FIG. 1 is a side elevational cross-sectional view of a device suitable for practicing the present invention.
FIG. 2 is a plan view of the device shown in FIG. 1.
In accordance with the present invention, the extent of oxidation of unsaturated lipids in whole foods, fats or oils can be determined by first exposing a polyamide-coated plastic or glass strip to volatile compounds escaping from an oxidizing lipid. The escaping volatiles react with the polyamide layer to form bluish-white-fluorescent compounds. The mechanism of fluorescent production is the reaction of volatile compounds, consisting primarily of malonaldehyde, with the known residual contaminant amines in the polyamide coating. Because this reaction is analogous to the typical oxidized lipid browning with the free amino groups of proteins and phospholipids in foods, it provides a simultaneous early detection and prediction capability for lipid-amine browning.
The fluorescent compounds which are formed on the polyamide powder are often detectable within about one day by using a hand-held ultraviolet source or in much less time using a solid sample-adapted fluorescence spectrophotometer. The fluorescence intensity for the spot of polyamide exposed to the peroxidizing lipid at an excitation wavelength of 360 nm and emission of 430 nm correlates with the oxidative status of the lipid. Readings can be compared to the very low baseline fluorescence and diffraction spectrum of the unexposed polyamide. Successive readings at regular timed intervals can be plotted to a point of unacceptable lipid oxidation level having the usual sequelae of rancidity, browning and flavor, color and nutrient loss to yield a prediction curve for the storage life of the lipid. The test can be accelerated by temperature and metals. As in all fluorescent determinations, sensitivity is a function of the baseline scatter, diffraction and fluorescence of the unexposed polyamide plate. This fluorescence is much less when the polyamide is coated on glass than when it is coated on the plastic commonly used, polyethylene terephthalate.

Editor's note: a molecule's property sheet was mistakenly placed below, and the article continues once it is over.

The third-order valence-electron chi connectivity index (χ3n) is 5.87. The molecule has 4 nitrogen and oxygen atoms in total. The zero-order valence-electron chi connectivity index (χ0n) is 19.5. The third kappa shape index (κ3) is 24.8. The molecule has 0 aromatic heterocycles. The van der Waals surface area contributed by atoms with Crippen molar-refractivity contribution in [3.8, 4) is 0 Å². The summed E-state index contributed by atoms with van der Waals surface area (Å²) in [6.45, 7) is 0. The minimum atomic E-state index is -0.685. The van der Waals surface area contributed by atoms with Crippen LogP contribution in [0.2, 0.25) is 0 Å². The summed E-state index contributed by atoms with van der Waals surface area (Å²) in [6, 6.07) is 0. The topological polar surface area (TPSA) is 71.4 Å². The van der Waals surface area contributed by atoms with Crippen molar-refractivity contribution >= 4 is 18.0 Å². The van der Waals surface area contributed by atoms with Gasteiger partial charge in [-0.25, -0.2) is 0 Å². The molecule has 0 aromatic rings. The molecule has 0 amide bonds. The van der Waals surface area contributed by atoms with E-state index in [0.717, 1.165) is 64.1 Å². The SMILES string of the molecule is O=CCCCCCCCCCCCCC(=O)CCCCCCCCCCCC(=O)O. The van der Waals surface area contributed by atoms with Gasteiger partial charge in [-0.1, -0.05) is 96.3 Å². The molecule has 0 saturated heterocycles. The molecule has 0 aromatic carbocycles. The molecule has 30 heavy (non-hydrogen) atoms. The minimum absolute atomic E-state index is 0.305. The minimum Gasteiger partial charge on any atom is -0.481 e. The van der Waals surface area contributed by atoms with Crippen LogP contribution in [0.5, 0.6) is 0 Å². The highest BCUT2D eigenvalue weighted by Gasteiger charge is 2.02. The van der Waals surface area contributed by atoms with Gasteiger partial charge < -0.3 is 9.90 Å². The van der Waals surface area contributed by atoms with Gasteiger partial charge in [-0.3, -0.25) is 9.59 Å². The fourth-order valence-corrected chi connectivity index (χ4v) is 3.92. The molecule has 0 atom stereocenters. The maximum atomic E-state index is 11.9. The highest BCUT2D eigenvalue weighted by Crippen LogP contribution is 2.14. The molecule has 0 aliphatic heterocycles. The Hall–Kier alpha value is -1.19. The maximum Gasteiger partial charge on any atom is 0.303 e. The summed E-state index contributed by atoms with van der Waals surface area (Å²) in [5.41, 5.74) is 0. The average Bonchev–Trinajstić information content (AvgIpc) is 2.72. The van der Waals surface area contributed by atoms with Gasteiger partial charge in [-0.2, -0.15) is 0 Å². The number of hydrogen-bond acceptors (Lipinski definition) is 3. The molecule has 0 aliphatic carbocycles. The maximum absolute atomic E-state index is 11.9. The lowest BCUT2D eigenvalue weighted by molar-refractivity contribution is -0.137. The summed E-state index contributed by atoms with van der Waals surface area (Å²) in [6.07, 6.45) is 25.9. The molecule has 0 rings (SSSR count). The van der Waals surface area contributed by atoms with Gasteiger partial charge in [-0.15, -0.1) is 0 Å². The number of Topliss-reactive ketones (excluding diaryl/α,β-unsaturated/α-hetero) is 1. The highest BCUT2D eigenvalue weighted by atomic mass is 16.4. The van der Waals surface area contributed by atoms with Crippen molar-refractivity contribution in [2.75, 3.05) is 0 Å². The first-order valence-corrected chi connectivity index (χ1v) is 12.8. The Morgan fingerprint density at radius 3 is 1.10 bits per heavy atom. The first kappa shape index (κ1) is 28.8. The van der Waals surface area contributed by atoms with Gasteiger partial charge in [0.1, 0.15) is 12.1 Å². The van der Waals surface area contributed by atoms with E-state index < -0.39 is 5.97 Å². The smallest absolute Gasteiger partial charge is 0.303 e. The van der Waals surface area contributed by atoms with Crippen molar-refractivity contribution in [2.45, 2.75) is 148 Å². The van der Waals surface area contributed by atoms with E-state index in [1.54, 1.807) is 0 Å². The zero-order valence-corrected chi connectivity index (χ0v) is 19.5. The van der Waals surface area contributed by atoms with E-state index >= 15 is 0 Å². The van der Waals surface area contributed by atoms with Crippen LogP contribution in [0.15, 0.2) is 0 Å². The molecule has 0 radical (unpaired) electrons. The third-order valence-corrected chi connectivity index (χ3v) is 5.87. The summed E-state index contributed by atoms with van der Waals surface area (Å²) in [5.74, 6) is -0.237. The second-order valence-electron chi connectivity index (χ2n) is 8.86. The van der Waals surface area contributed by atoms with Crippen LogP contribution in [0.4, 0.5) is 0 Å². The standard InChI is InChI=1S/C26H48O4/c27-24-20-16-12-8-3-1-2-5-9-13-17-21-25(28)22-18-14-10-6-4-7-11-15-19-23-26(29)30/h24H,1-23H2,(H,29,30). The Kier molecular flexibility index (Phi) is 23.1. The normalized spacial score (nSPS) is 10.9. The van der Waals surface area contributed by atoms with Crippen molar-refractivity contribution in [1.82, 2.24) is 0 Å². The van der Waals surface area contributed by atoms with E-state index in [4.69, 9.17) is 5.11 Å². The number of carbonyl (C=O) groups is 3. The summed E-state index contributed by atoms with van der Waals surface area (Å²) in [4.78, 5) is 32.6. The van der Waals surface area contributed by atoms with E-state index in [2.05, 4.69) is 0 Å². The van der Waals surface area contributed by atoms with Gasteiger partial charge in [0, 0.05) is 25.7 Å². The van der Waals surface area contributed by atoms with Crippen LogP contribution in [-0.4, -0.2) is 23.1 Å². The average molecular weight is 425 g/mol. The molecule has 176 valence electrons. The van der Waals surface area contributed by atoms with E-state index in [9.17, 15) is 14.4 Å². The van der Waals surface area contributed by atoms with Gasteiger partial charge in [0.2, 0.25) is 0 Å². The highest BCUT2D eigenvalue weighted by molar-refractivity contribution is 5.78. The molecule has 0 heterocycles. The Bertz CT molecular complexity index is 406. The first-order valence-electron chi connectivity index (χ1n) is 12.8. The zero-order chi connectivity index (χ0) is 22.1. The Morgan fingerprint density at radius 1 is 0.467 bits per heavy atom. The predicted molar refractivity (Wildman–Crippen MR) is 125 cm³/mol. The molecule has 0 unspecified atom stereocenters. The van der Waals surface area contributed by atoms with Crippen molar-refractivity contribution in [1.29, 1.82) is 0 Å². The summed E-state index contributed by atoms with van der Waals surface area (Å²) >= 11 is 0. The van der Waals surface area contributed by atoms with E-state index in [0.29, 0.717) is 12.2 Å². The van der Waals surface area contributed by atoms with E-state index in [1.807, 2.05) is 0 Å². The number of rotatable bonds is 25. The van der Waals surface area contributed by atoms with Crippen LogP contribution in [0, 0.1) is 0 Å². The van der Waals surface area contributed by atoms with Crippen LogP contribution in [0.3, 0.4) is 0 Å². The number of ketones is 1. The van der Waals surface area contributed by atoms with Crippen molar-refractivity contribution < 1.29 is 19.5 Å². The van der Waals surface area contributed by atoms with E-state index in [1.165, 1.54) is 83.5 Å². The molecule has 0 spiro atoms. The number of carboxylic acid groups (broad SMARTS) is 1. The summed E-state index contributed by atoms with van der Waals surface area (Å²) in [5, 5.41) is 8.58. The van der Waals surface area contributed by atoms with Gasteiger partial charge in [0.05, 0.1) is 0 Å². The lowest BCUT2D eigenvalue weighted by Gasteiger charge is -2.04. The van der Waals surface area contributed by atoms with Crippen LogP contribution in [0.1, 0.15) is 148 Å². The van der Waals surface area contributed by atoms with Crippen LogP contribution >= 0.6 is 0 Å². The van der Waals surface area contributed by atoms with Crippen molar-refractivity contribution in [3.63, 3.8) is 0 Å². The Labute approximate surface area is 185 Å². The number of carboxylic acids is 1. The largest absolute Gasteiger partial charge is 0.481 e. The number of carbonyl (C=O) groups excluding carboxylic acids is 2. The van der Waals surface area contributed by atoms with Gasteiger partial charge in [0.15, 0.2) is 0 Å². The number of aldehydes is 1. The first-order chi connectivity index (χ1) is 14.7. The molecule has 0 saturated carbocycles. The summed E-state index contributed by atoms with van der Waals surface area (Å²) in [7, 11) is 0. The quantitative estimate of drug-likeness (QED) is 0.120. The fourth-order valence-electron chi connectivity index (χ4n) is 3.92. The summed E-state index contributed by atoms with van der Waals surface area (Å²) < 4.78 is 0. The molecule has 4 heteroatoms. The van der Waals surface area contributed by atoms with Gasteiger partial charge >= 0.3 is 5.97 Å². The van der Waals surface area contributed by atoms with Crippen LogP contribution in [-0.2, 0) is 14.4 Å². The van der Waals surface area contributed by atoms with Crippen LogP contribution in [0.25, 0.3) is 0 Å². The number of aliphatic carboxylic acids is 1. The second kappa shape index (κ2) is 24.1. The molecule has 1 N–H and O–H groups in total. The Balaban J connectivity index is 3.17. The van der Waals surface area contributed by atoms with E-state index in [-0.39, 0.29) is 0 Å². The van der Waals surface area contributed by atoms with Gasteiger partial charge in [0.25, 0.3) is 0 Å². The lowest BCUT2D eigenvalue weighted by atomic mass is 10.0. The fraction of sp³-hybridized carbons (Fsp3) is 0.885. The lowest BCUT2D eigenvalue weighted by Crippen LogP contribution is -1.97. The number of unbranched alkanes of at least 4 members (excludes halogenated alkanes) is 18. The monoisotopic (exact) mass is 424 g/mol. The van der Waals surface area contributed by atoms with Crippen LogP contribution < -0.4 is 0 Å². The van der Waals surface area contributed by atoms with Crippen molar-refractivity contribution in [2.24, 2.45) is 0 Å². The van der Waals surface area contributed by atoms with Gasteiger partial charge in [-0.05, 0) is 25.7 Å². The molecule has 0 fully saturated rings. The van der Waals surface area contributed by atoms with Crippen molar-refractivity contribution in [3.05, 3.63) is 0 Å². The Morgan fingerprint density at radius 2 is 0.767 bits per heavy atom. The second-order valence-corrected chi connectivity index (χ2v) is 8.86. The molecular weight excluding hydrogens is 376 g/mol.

The polyamide which is coated onto the glass or plastic strip is a commercially available powdered polycaprolactam such as PERLONTM or Polyamide-6. The polyamide is a repeating polypeptide of epsilon-aminocaproic acid, with contamination of unpolymerized free primary amino groups. It is essentially neutral in water and has 3.5-4.0% adsorbed surface water as commonly used.
In the practice of the present invention a plate of glass or plastic strip coated with a layer of the polyamide powder is placed in a fluorescence spectrophotometer. The fluorescence index (F.I.), which is the ratio of the intensity at 430 nm to the intensity of the residual, scatter excitation beam at 360 nm, is determined in accordance with the procedures outlined in Kramer R. S. and R. D. Pearlstein, Science, 205:693 (1979). The background emission from a fresh polyamide plate has a fluorescence index of 1.5-2.0 arising from a low intensity band pattern caused by diffraction of the excitation beam. The polyamide-coated plate is then exposed to the vapors from a lipid undergoing oxidation. At appropriate intervals, such as every 20 minutes to 1 hour, fluorescence emission spectra of the polyamide-coated plate are recorded. Susceptibility to oxidation, a measure of storage life, is determined by the rate of increase of fluorescence index with time or by the time to reach a given index at a given temperature.
The fluorescence resulting from volatile autoxidation products is visible to the eye if the polyamide-coated plate is viewed from either the uncoated or the coated side using a long wave (360 nm) ultraviolet light. The fluorescence is bluish-white and appears first at the periphery of the coating. This visible fluorescence can be used to avoid repetitious instrumental readings since the fluorescence is detectable by the eye just prior to the onset of rapid autoxidation. This process can be used to determine the oxidative status of lipids in foods such as potato chips and freeze-dried carrots.